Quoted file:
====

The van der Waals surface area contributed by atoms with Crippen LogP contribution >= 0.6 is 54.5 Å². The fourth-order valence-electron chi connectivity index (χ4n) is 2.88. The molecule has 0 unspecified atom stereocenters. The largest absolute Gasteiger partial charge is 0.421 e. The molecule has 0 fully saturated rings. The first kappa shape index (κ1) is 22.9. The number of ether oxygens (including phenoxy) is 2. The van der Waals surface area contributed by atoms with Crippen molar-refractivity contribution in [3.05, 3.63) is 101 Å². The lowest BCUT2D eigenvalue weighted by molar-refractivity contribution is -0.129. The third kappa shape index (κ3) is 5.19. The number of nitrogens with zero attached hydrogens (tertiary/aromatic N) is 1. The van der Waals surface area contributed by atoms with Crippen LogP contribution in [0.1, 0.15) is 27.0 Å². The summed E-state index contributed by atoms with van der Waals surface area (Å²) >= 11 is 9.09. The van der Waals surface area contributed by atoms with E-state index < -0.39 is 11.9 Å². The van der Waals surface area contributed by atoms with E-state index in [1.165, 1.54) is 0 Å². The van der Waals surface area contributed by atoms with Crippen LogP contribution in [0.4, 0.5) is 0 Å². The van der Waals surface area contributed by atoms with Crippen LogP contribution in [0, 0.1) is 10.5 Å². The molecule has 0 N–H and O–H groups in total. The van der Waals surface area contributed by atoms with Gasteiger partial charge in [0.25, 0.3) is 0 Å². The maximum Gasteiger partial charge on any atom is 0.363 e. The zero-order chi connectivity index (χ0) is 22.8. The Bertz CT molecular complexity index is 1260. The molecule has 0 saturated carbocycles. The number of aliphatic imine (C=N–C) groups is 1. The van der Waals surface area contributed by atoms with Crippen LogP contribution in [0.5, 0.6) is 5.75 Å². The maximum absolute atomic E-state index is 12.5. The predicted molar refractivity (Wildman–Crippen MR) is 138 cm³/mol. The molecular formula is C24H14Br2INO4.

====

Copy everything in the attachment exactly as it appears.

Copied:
The van der Waals surface area contributed by atoms with Crippen LogP contribution >= 0.6 is 54.5 Å². The fourth-order valence-electron chi connectivity index (χ4n) is 2.88. The molecule has 0 unspecified atom stereocenters. The largest absolute Gasteiger partial charge is 0.421 e. The molecule has 0 fully saturated rings. The first kappa shape index (κ1) is 22.9. The number of ether oxygens (including phenoxy) is 2. The van der Waals surface area contributed by atoms with Crippen molar-refractivity contribution in [3.05, 3.63) is 101 Å². The lowest BCUT2D eigenvalue weighted by molar-refractivity contribution is -0.129. The third kappa shape index (κ3) is 5.19. The number of nitrogens with zero attached hydrogens (tertiary/aromatic N) is 1. The van der Waals surface area contributed by atoms with Crippen LogP contribution in [0.1, 0.15) is 27.0 Å². The summed E-state index contributed by atoms with van der Waals surface area (Å²) >= 11 is 9.09. The van der Waals surface area contributed by atoms with E-state index < -0.39 is 11.9 Å². The van der Waals surface area contributed by atoms with E-state index in [1.165, 1.54) is 0 Å². The van der Waals surface area contributed by atoms with Crippen LogP contribution in [0.4, 0.5) is 0 Å². The van der Waals surface area contributed by atoms with Crippen LogP contribution in [0, 0.1) is 10.5 Å². The molecule has 0 N–H and O–H groups in total. The van der Waals surface area contributed by atoms with Gasteiger partial charge in [0.25, 0.3) is 0 Å². The maximum Gasteiger partial charge on any atom is 0.363 e. The zero-order chi connectivity index (χ0) is 22.8. The Bertz CT molecular complexity index is 1260. The molecule has 0 saturated carbocycles. The number of aliphatic imine (C=N–C) groups is 1. The van der Waals surface area contributed by atoms with Crippen LogP contribution in [0.5, 0.6) is 5.75 Å². The maximum absolute atomic E-state index is 12.5. The predicted molar refractivity (Wildman–Crippen MR) is 138 cm³/mol. The molecular formula is C24H14Br2INO4.